Who was it who said that the wheels of justice grind slowly, but they grind exceedingly fine? In the case of the People of the Philippines versus Jovito Palparan, we can all agree for now that the prosecution of the retired major general once called the “Butcher” for the crimes of which he is accused has been anything but expeditious. As to whether that plodding process will indeed result in a just decision that can serve as an exemplar for similar human-rights cases in the country—well, we can always hope.
Hope—and continue to pay attention, because public scrutiny is the only thing that will keep the Palparan case from becoming another forgotten docket number in the Philippines’ notoriously slow and corrupt justice system. Take note that the former Army official’s trial for the kidnapping and illegal detention of two University of the Philippines students who remain missing until now got underway only last Monday, with the appearance of the prosecution’s first witness. That’s been half a year of waiting since his capture in August 2014. Add that to the over three years that Palparan spent in hiding to elude the warrant for his arrest, and the fact that the young women disappeared in June 2006 yet, and you realize that it has taken nine years before the trial can even formally begin. Nearly a decade just to get to this point: How screwed up is that?
Palparan stands accused of having had a hand in the abduction, rape, torture and disappearance of young activists Karen Empeño and Sherlyn Cadapan, both of whom were allegedly kidnapped by elements of the Army 7th Infantry Division in Nueva Ecija then under Palparan. The man might not himself have participated in the actual abduction, but the prosecution says that not only did he know of the crime of his men, he also condoned it. The linchpin of the prosecution’s case is the first-hand testimony of Raymond Manalo, a farmer from Bulacan abducted on Valentine’s Day in 2006, who told the court that he was in the same stockade as the two women and personally saw the abuse and torture inflicted on them. More, that while under detention, he saw Palparan on two instances, the general even talking to him and at one point warning him to desist from being a communist sympathizer.
Manalo and his older brother Reynaldo were abducted by Palparan’s men in lieu of another brother of theirs who, the soldiers said, was a member of the New People’s Army. For one and a half years, the Manalo brothers were kept in detention, tortured and brought to a number of camps in Luzon. At Camp Tecson in San Miguel, Bulacan, Manalo said he was told by his captors to bring food to other prisoners, two of whom turned out to be Empeño and Cadapan. “He (Manalo) was able to see how they were tortured and sexually molested,” said lead prosecutor Juan Pedro Navera, describing Manalo’s court testimony. “He said they were hung upside down naked and pieces of wood were inserted in the private parts of the two students.” Manalo further testified that Cadapan had told him she was raped.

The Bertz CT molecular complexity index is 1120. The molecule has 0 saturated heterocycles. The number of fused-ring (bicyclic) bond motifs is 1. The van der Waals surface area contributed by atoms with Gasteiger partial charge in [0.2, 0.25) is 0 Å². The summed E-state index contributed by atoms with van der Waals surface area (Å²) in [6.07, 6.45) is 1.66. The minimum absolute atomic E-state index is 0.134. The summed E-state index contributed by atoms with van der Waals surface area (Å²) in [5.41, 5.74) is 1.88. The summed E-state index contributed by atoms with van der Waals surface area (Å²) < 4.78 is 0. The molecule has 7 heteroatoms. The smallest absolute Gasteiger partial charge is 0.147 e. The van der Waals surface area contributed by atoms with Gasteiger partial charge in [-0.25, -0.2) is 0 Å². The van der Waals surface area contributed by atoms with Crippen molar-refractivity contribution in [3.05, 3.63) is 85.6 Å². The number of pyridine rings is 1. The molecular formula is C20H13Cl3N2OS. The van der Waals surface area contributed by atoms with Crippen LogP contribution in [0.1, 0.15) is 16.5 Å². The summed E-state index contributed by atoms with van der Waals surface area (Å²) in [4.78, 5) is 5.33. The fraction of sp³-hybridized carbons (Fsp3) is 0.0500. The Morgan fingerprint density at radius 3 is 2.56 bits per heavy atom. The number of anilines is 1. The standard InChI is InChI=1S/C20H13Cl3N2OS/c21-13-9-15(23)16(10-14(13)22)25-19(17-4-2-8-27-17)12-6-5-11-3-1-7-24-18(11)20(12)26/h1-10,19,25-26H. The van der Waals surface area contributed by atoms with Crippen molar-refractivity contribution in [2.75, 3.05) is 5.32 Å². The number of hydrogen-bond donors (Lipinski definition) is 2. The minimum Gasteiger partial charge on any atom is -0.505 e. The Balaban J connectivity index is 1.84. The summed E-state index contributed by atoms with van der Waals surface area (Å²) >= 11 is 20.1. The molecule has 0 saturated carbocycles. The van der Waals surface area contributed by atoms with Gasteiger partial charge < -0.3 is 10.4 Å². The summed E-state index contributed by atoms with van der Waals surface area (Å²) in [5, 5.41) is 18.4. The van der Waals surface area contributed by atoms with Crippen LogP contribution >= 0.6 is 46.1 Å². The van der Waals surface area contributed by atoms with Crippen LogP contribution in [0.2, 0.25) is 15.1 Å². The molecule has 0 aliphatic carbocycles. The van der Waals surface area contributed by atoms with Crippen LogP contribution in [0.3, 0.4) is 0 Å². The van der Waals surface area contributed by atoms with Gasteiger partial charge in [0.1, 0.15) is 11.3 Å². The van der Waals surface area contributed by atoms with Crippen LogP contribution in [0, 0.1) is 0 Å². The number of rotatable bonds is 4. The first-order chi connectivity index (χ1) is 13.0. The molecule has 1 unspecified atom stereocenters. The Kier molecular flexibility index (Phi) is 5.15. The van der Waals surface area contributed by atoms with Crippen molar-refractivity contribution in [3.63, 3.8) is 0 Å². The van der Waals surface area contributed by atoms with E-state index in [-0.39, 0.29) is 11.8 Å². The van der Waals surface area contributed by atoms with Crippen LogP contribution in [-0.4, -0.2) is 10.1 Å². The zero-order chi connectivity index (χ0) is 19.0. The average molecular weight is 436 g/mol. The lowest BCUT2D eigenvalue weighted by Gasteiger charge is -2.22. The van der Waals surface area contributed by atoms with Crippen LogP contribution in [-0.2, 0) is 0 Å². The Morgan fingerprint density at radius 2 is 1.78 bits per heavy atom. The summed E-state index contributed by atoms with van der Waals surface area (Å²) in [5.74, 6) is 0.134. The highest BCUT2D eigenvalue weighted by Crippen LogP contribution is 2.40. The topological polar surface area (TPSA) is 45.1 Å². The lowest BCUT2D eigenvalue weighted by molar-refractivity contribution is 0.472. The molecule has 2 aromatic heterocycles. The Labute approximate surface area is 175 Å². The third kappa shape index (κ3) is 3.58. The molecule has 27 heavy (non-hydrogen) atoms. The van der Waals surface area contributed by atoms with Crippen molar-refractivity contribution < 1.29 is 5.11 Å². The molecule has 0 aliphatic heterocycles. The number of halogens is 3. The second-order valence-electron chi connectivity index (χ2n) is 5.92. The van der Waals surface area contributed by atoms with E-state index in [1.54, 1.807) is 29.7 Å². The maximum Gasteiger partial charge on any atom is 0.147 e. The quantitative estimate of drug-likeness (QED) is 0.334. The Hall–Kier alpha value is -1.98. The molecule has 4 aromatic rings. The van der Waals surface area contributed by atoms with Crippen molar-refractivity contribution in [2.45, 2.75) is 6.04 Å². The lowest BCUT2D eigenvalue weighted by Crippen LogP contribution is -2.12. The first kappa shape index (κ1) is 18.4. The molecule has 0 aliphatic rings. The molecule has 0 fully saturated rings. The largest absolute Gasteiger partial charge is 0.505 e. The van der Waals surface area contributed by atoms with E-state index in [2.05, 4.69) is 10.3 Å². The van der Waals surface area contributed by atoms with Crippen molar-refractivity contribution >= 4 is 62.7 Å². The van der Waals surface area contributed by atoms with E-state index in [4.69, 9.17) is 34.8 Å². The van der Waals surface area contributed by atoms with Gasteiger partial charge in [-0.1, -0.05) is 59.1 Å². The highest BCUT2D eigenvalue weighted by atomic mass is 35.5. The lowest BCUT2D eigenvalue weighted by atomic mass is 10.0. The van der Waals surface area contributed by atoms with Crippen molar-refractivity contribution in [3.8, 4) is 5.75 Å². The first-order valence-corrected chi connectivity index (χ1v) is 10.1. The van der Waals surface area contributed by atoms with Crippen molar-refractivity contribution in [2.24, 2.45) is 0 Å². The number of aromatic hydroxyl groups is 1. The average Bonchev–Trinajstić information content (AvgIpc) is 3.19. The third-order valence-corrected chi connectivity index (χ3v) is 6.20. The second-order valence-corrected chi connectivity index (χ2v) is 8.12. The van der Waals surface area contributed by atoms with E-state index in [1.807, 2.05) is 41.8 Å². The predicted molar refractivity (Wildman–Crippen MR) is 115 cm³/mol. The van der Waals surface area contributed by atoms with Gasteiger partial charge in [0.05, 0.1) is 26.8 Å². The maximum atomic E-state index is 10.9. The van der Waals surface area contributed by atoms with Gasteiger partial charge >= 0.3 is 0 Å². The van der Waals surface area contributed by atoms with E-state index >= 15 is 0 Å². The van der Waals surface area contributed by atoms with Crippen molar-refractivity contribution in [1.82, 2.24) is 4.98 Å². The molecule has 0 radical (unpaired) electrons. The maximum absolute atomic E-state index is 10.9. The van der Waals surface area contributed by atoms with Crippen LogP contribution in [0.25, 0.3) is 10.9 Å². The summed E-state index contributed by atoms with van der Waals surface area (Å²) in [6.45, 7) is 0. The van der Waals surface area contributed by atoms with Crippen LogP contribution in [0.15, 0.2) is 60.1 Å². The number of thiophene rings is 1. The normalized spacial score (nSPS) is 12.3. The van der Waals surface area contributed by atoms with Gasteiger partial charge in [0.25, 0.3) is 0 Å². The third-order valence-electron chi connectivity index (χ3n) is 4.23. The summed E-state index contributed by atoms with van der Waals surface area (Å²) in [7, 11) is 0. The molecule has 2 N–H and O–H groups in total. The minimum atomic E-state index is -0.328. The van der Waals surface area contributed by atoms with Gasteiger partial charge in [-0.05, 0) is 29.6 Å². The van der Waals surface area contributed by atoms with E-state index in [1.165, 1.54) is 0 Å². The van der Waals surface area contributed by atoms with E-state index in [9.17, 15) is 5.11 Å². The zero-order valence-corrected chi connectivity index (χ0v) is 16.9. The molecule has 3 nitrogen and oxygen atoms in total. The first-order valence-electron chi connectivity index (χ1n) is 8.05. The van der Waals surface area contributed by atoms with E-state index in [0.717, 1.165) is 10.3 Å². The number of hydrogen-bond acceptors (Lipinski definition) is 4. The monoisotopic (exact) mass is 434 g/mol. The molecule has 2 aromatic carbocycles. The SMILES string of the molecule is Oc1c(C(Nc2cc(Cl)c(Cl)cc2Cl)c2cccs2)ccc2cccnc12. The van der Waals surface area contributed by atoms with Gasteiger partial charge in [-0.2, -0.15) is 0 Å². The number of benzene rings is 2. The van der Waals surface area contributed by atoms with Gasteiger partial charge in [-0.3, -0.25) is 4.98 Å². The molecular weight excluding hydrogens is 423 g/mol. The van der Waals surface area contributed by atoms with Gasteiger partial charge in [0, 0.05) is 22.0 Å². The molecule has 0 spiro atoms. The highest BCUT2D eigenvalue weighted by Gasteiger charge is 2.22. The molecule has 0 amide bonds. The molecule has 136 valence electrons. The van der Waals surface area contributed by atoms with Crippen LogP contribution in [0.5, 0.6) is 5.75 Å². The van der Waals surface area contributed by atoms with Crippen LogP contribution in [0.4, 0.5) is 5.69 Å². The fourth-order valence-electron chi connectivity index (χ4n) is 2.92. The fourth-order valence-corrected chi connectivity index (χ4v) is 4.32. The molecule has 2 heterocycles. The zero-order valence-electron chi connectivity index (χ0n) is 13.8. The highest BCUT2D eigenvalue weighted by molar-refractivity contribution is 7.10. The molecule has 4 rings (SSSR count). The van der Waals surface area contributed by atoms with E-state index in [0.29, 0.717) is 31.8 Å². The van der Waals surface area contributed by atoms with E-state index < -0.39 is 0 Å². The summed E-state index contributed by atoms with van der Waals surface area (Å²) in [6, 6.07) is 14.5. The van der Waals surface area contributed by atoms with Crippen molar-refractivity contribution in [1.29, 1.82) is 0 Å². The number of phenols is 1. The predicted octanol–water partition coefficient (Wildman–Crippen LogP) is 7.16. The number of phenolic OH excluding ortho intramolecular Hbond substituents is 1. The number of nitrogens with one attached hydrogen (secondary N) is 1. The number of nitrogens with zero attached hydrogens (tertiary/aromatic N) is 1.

Another prisoner, Manuel Merino, was allegedly killed and burned by Palparan’s men in Camp Limay, Bataan. Manalo had been brought there along with Merino and the two women. After he was able to escape in August 2007, Manalo pinpointed the spot where Merino was buried for an investigative team that visited Limay in 2008. “At the site pinpointed by Raymond, charred human bones and yellow slippers were found,” Marie Hilao-Enriquez, chair of the human rights group Karapatan, said in a statement sent to the online news site InterAksyon.com. “Raymond recalled Manuel Merino had been wearing yellow slippers. This proved that Raymond Manalo’s statement is undisputable.”
It looks that way at this point. But anyone remotely familiar with the local justice system knows that the byzantine and interminable ways of Philippine criminal proceedings can, in the end, still make short shrift of even the strongest and rationally unassailable first-hand testimonies. Stranger things have happened to similarly high-profile cases, so it’s imperative for the government prosecutors in this case to ensure that they do not drop the ball along the way. Just as Palparan deserves a robust defense by his lawyers, the People’s case against him for crimes of the most heinous order deserves the fullest, most exacting execution—the kind that would live up to the notion of the wheels of justice as, however sluggish, also grinding exceedingly fine.